But morality is also partly a matter of what God has ordained for us as creatures. The reason that homosexuality is wrong is that it violates God's intention when He created us as sexual beings. We are told in Genesis that God said "It is not good that man should be alone; I will make him a helper comparable to him" (Gen. 2:18). Then God created Eve, and the text adds the explanatory comment: "Therefore a man shall leave his father and mother and be joined to his wife, and they shall become one flesh" (Gen. 2:24). Adultery, divorce, and a whole list of sexual perversions are condemned in the Bible because they undermine God's purpose for marriage, and are ultimately harmful to society.
    Jesus summed it up well when He said that the greatest commandment was to "love the Lord your God with all your heart, with all your soul, and with all your strength" (Dt. 6:5), and that the second greatest is to "love your neighbor as yourself" (Lev. 19:18).

Related blog posts:
Jesus and the Torah 
The Golden Rule 

Friday, January 4, 2013

What Is Morality?

   We have seen that the problem of evil is very real, and that we intuitively react against it. This in turn gives rise to a sense of morality – the sense that certain actions are somehow "wrong" and others "right"?                                                     
   But what is the basis for morality? How do we know what is "wrong" and "right"? The biblical answer is simple and straightforward: "He has shown you, O man, what is good; / And what does the Lord require of you / But to do justly, / To love mercy, / And to walk humbly with your God?" (Mic. 6:8; NKJV). God is our Creator and Judge. He sets the rules. Nothing could be plainer than that.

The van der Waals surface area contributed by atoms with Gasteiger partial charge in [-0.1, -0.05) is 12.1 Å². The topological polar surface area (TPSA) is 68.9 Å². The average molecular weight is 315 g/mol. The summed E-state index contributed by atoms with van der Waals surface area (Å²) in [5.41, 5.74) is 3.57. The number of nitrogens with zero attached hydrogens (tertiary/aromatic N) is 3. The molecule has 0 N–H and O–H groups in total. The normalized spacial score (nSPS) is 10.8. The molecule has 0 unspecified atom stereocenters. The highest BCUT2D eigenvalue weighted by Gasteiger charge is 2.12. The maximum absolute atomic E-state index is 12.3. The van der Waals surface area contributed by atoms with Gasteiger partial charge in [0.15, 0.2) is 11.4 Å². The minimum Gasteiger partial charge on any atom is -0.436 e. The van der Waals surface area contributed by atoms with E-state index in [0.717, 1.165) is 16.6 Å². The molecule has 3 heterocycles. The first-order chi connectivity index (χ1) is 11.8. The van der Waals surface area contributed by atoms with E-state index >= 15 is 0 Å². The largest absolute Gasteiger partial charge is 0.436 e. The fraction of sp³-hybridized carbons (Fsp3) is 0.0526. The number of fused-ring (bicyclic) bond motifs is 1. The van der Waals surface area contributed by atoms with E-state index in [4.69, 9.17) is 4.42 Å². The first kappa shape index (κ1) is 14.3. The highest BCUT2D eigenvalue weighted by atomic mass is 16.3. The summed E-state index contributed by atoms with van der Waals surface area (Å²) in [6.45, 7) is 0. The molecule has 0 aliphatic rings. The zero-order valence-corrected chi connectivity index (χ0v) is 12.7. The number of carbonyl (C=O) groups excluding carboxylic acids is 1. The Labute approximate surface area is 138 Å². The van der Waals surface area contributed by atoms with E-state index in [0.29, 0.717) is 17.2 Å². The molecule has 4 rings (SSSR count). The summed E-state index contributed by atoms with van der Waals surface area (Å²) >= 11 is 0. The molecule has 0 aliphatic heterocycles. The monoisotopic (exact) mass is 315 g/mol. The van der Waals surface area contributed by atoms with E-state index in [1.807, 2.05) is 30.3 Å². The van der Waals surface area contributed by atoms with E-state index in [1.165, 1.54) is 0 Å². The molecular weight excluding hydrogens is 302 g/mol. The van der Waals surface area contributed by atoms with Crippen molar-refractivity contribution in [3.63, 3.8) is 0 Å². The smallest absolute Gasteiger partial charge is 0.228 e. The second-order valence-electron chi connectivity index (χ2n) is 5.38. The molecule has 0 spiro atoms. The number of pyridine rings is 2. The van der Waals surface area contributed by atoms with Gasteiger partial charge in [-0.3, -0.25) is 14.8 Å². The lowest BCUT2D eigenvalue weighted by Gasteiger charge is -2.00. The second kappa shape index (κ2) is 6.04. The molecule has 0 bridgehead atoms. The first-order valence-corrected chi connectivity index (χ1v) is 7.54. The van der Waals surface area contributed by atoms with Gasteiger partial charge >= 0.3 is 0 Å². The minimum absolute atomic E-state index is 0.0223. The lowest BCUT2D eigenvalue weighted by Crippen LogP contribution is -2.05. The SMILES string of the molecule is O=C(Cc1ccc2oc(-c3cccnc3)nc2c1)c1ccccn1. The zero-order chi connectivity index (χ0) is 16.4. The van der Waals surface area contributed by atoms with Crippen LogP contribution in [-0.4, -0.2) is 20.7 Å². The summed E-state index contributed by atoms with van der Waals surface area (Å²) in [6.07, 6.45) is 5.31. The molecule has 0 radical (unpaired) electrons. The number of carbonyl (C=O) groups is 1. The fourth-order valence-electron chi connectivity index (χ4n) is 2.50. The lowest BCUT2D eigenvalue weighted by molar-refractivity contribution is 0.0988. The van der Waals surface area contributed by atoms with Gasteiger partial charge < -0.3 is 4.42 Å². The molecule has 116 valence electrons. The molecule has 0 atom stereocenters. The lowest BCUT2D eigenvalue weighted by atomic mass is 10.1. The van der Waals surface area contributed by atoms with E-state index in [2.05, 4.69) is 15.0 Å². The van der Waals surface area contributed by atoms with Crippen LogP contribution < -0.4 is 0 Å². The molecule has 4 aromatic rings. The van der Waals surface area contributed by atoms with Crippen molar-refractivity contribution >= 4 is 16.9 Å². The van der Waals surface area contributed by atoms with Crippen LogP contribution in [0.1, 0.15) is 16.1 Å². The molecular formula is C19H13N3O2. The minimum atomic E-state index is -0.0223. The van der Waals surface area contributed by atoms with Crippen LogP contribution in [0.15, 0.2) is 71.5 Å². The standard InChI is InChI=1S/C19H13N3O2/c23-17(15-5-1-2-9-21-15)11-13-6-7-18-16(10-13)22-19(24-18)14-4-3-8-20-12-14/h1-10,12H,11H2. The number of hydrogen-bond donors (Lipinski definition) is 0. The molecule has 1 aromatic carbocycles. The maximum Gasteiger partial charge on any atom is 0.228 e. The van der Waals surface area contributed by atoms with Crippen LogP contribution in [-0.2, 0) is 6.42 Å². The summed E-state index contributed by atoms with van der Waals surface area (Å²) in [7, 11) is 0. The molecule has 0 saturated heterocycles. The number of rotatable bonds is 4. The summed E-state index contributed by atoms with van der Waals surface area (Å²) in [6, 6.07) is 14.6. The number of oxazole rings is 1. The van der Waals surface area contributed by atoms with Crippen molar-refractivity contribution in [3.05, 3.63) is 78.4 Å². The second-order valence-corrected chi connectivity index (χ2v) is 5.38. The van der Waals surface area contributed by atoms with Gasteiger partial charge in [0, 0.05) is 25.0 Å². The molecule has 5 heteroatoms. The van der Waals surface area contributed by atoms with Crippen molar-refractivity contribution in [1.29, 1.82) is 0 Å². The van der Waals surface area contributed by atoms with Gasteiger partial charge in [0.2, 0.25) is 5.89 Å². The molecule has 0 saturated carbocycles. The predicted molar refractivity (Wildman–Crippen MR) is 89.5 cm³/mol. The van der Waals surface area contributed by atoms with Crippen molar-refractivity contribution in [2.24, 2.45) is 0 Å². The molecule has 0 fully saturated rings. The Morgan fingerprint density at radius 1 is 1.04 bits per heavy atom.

Nothing, that is, except to a philosopher, and indeed many of them have, in fact, raised objections to what is sometimes called "The Divine Command Theory." Secularists sometimes point to a dialogue of Plato's ("Euthyphro") in which Plato supposedly demonstrated that morality cannot derive its source from God. 
   In the dialogue Socrates, who was being prosecuted for corrupting the young, encounters Euthyphro, who was himself in the process of prosecuting his own father on a charge of murder. Socrates asks Euthyphro how he knows he is doing the right thing by prosecuting his own father. Euthyphro replies by appealing to the examples of some of the gods in Greek mythology. A discussion ensues in which Socrates points out that the Greek gods disagreed with each other and behaved abominably themselves. How then would the gods know what is right and wrong? The implication is that there must be some standard external to the gods by which to judge their opinions and actions.